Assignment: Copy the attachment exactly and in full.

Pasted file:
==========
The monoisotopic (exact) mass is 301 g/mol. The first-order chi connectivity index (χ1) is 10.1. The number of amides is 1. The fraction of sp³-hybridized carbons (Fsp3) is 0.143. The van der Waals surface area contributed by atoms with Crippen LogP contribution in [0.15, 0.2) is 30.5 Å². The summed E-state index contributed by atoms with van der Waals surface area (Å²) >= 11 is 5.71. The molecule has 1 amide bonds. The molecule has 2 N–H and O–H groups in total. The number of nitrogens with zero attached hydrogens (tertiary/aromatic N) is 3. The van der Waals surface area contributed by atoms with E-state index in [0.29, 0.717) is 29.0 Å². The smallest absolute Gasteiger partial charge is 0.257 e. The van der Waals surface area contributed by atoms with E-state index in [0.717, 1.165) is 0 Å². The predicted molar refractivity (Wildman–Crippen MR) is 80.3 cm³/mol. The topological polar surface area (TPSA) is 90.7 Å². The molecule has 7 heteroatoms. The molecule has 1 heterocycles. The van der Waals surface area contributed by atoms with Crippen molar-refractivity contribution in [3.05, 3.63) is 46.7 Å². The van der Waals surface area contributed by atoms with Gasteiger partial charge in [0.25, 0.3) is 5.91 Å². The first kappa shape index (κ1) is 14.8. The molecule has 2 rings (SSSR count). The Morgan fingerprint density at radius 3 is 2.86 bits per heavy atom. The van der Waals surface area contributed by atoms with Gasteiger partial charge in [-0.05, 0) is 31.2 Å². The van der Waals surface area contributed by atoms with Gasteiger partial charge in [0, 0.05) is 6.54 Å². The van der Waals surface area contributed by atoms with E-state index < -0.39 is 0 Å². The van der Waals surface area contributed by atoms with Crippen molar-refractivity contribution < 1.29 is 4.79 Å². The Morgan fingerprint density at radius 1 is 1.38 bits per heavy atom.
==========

The monoisotopic (exact) mass is 301 g/mol. The first-order chi connectivity index (χ1) is 10.1. The number of amides is 1. The fraction of sp³-hybridized carbons (Fsp3) is 0.143. The van der Waals surface area contributed by atoms with Crippen LogP contribution in [0.15, 0.2) is 30.5 Å². The summed E-state index contributed by atoms with van der Waals surface area (Å²) >= 11 is 5.71. The molecule has 1 amide bonds. The molecule has 2 N–H and O–H groups in total. The number of nitrogens with zero attached hydrogens (tertiary/aromatic N) is 3. The van der Waals surface area contributed by atoms with E-state index in [0.29, 0.717) is 29.0 Å². The smallest absolute Gasteiger partial charge is 0.257 e. The van der Waals surface area contributed by atoms with E-state index in [0.717, 1.165) is 0 Å². The predicted molar refractivity (Wildman–Crippen MR) is 80.3 cm³/mol. The topological polar surface area (TPSA) is 90.7 Å². The molecule has 7 heteroatoms. The molecule has 1 heterocycles. The van der Waals surface area contributed by atoms with Crippen molar-refractivity contribution in [3.05, 3.63) is 46.7 Å². The van der Waals surface area contributed by atoms with Gasteiger partial charge in [0.25, 0.3) is 5.91 Å². The first kappa shape index (κ1) is 14.8. The molecule has 2 rings (SSSR count). The Morgan fingerprint density at radius 3 is 2.86 bits per heavy atom. The van der Waals surface area contributed by atoms with Gasteiger partial charge in [-0.05, 0) is 31.2 Å². The van der Waals surface area contributed by atoms with Gasteiger partial charge in [0, 0.05) is 6.54 Å². The van der Waals surface area contributed by atoms with E-state index < -0.39 is 0 Å². The van der Waals surface area contributed by atoms with Crippen molar-refractivity contribution < 1.29 is 4.79 Å². The Morgan fingerprint density at radius 1 is 1.38 bits per heavy atom.